Kathryn Crandall

Transportation is often viewed as a means rather than an ends, something to be endured on the way to a destination. But New Haven artists have taken up the task of challenging this conception by bringing together travel and art.

This Tuesday, sustainable transportation coalition goNewHavengo hosted the event “Art & Motion: Exploring the Creative Connection between Commuting and Art” as part of its annual September Car-Free Challenge initiative. The monthlong project, which is co-hosted with City Hall, aims to promote sustainable transportation options. The Tuesday event highlighted the work of four teams of local artists who have created art in public spaces around the Elm City. The artists shared past ideas they have had had for mobility-themed projects.

“Transportation intersects with so many areas like time, access, education, safety and privilege,” said Sarah Fritchey, gallery director at ArtSpace New Haven and moderator of the event.

The discussion began with each team introducing its artistic brainchild. Linda Lindroth and Craig Newick ARC ’87, a husband and wife duo, centered their work on the issue of traffic calming. To protect pedestrian safety from reckless drivers careening down I-91, Lindroth and Newick proposed painting a series of 3D lines on the street pavement on Livingston Street corner.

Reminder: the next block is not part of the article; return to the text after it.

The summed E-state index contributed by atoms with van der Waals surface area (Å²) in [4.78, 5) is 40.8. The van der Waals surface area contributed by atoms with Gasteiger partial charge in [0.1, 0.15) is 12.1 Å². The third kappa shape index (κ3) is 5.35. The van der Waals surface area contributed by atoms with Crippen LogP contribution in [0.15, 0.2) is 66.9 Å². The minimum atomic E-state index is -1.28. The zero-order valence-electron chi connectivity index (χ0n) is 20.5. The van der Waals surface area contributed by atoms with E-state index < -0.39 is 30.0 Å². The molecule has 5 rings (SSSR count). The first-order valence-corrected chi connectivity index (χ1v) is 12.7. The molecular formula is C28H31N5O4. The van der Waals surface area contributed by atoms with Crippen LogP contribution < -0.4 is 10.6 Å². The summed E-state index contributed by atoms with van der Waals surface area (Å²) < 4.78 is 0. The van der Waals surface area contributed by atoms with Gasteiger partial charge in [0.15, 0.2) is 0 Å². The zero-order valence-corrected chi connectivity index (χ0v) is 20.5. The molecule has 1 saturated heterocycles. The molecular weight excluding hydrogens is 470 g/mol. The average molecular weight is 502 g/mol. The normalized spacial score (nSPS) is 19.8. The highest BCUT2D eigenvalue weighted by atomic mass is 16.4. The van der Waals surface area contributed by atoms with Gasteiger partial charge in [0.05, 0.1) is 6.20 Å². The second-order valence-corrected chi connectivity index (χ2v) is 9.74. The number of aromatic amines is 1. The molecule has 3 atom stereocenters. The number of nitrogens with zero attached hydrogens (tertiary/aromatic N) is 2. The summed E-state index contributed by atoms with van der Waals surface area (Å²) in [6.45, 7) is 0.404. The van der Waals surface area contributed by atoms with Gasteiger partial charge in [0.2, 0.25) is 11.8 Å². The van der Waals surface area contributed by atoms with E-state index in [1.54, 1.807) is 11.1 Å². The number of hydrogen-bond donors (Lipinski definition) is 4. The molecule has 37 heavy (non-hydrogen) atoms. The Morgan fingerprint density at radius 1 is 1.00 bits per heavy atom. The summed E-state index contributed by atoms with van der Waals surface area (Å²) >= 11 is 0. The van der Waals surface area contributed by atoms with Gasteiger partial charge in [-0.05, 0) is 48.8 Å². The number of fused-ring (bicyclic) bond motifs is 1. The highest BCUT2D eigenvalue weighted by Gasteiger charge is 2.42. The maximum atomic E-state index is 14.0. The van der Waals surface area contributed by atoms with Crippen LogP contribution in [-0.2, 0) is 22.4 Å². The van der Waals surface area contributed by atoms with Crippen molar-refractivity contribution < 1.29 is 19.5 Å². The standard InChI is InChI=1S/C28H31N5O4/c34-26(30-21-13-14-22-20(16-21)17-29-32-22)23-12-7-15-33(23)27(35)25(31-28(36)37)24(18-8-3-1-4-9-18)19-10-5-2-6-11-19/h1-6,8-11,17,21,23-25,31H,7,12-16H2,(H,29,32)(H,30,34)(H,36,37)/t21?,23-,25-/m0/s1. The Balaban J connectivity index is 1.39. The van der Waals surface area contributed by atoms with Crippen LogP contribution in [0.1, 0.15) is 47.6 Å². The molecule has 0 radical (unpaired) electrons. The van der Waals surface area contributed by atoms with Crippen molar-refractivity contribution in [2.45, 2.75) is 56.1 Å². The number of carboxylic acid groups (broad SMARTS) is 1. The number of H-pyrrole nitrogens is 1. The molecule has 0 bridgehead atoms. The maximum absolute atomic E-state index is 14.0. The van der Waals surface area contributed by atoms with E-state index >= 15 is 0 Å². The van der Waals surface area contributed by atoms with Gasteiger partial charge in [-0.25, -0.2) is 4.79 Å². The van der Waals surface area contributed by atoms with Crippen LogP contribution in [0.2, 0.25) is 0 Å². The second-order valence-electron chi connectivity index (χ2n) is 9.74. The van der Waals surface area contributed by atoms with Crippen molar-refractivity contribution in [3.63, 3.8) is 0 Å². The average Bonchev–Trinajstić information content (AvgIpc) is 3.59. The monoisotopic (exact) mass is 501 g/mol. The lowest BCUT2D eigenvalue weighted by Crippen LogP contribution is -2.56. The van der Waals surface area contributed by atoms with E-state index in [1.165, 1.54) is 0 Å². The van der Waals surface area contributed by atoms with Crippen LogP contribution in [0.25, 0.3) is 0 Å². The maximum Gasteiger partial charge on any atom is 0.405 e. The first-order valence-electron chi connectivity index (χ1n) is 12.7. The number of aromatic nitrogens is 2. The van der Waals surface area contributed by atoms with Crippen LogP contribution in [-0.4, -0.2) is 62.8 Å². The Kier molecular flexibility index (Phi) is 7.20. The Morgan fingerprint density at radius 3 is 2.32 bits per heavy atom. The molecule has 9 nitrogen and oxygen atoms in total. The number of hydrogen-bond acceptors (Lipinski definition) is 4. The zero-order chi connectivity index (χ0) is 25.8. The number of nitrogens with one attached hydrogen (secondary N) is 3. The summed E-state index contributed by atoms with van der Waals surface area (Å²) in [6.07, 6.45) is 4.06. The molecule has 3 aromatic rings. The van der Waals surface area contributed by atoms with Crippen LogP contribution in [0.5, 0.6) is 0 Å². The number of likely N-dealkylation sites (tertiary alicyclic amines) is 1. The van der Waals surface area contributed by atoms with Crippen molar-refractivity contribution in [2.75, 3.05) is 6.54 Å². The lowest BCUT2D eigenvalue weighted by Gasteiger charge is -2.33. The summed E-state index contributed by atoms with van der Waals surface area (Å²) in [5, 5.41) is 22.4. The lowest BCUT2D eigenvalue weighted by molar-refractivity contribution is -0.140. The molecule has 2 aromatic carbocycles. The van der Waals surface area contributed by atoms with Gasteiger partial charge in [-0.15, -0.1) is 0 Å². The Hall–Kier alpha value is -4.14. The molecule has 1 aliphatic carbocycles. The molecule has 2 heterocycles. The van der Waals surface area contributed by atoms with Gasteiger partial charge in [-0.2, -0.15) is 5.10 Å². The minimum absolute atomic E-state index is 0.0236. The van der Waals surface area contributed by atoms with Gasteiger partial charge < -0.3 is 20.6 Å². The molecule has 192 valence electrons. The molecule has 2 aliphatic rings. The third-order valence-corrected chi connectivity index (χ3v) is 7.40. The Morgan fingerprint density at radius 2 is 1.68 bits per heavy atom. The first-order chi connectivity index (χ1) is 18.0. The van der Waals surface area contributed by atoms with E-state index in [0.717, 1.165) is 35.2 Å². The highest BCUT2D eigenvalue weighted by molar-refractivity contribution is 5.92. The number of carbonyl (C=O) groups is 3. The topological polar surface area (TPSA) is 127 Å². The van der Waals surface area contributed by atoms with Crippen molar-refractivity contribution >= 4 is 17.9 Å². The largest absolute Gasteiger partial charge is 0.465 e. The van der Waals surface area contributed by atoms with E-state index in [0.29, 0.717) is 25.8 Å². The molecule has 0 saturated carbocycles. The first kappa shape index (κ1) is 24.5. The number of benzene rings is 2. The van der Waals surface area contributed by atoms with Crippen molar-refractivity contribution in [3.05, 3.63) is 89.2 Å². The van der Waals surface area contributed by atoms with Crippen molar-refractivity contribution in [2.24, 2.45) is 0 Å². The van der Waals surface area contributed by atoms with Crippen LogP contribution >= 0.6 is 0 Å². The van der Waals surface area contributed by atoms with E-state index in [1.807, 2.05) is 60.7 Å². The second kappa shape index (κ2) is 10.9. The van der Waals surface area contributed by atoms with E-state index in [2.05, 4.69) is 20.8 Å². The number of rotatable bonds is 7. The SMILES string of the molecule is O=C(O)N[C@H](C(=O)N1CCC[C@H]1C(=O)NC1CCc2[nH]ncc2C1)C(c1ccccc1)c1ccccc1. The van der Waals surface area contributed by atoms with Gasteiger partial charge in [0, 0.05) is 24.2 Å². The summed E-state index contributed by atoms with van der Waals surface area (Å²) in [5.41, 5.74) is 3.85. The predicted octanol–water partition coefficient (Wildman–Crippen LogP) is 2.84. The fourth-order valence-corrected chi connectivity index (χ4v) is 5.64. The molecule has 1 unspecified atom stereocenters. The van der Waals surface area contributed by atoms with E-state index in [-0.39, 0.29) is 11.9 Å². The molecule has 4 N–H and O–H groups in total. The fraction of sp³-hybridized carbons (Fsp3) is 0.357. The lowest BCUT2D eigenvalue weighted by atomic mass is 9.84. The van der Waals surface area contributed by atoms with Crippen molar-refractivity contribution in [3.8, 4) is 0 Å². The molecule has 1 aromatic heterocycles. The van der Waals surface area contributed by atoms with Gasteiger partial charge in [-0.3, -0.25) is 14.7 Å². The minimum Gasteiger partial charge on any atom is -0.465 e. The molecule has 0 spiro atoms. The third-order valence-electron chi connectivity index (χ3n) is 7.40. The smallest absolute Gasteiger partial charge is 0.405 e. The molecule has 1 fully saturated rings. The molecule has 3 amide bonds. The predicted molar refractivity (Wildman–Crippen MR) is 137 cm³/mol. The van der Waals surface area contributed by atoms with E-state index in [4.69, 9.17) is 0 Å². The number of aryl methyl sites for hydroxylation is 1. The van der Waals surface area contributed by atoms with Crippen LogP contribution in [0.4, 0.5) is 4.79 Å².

Similar public art projects have been previously attempted in Madrid, Baltimore and Iceland to encourage drivers to “slow down, stop completely and take a good long look before moving along.” But when they introduced the idea to the city government, the proposal was shot down for concerns that the unfamiliarity of art on the ground might “shock bicyclists.”

One project that was actively supported by the city was Kellie Lynch’s Elm City Dance Collective, which has choreographed impromptu dances in public spaces, such as City Block Cross Walk dances commissioned by the Department of Transportation, Traffic and Parking. True to its name, a City Block Cross Walk dance involves dancing and stopping mid-movement on the crosswalk in accordance to the street signs.

“A main difference between commuting in New York versus New Haven is that there is no street art in New Haven, which we wanted to change,” said Lynch. “It’s very interesting to see art through the lens of motion, because dance is motion, and so is commute.”

Kassandra Leiva ARC ’19 spoke about the Urban Canopy Parklet in Fair Haven, a collection of tables and chairs on Grand Avenue shaded by wooden canopies shaped like the city’s five most prominent tree species. She described the parklet as a “parking space turned into an ecological classroom.” Leiva’s design won the New Haven Parklet Design Competition, which goNewHavengo hosted last October.

In line with the theme of sustainability, the structure is built with reclaimed local wood. The parklet also includes a bike station to encourage alternative modes of transportation.

Last to take the mike was Kwadwo Adae, who was hired by Newhallville in February to create the Women’s Empowerment Mural along the Farmington Canal trail. The city hopes that the mural will help get cars off the street and beautify the trail. The mural depicts women standing in the Statue of Liberty pose, which Adae said represents the country’s foundations.

Nicole Ahn | sebin.ahn@yale.edu